THE THINKING STONE

I can’t remember a time in my childhood when the stone wasn’t there. It stood proudly in the northwest corner of my grandmother’s yard, standing nearly four feet tall with a width to match. It had a grayish hue.

When I was a preschooler, relatives often placed me on the stone when they talked to me. Doing so put us more at eye level. Even at that age, I was drawn to the warm vibes that enveloped me while I perched on the cool, smooth surface. Even more importantly, the stone made me taller, empowering me by lifting me up.

When I was big enough to climb onto its welcoming expanse, it became my special place—my place to think. Since I was an introspective child, this rock afforded me the perfect environment to contemplate, to analyze, and to make important life decisions. The stone also became a symbol of my dear Irish grandmother. She was a true light in my life—someone who encouraged me and believed in me.

The Thinking Process

It was a natural progression that by the time I was old enough to sit on the stone (without having to climb up) it became the place where I spent many circumspect hours. I felt safe there, wrapped in the serenity of the stone, encircled in the cocoon of my grandmother’s love.

On clear spring or summer days, when the sun warmed my back and the sky was so blue I could see right through it, I sat on my polished gray throne and contemplated life’s choices with all their shades of gray, all their subtle innuendo. Ultimately I pulled out the path that I believed would work best for me.

On dark fall or winter days, the sky heavy with promise and meaning, a crisp breeze stinging my cheeks, I felt alive to the core. Thoughts sprang to mind with great clarity. On such days, I could make the hard choices.

On my thinking stone, I saw the wisdom of breaking up with my high school boyfriend of three years, of going away to college when money was scarce, of pursuing my goals of teaching and writing when family members were dead set against it. I chose my life’s partner on that stone. These are a few of the more significant decisions that came to me in that special place.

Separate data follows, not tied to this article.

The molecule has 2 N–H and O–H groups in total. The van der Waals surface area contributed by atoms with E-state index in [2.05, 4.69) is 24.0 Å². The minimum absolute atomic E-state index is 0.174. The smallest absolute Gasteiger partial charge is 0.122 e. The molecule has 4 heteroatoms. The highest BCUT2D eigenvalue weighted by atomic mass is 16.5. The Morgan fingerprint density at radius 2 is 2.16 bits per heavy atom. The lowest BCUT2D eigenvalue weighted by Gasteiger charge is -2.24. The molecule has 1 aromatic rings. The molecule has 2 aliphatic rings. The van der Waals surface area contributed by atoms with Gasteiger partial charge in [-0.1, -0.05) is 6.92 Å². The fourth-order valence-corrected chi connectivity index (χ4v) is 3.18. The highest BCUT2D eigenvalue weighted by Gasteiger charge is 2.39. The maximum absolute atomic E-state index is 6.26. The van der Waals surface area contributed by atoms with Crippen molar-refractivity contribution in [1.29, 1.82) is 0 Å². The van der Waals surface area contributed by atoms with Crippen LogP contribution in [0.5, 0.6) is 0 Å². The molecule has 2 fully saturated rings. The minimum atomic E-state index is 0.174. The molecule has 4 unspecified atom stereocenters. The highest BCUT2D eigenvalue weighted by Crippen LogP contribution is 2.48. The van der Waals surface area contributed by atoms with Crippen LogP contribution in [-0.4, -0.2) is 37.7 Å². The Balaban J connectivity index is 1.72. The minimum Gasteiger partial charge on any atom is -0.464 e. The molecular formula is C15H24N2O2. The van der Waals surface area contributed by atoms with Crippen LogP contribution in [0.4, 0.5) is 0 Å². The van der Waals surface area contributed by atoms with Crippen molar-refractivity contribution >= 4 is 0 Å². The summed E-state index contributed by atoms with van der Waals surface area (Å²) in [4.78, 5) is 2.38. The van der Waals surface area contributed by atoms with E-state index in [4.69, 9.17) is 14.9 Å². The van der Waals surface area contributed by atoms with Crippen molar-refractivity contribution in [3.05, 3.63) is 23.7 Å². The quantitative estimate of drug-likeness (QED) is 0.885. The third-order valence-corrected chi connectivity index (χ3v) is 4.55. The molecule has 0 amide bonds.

Affects on writing

I believe my hours on the thinking stone (over the course of my formative years) are what propelled me into writing novels, rather than short stories or poetry. Considering concepts from all angles with no hurry to judgment creates a resonance, a drawing out of perceptions into what I call a tree-like structure, creating branches (subplots) that emanate from the trunk (the main plot.)

The stone remains

Of course, people have told me that it wasn’t the stone at all, that an inanimate rock couldn’t possibly have anything to do with my considered conclusions, my method of selection. But I know different.

My beloved grandmother is gone now, her property sold, the stone removed—I know not where. Yet it is still with me, just as she is still with me. When I need to think something through, even now, I can close my eyes, feel the stone beneath me, and feel my grandmother’s love around me. I know that I am empowered by both, know that I can still find my way.

Who or what sustains you?

Suella

Available on Amazon

erica

About Lawrence and Suella Walsh
Managing Editors of Mystery, Ink. Novels. Taught writing for 20 years at Johnson County Community College. Freelance writers with 12 published books and more than 100 articles and short stories in national magazines. Owners of Walsh Writing Services. www.walshwritingservices.com

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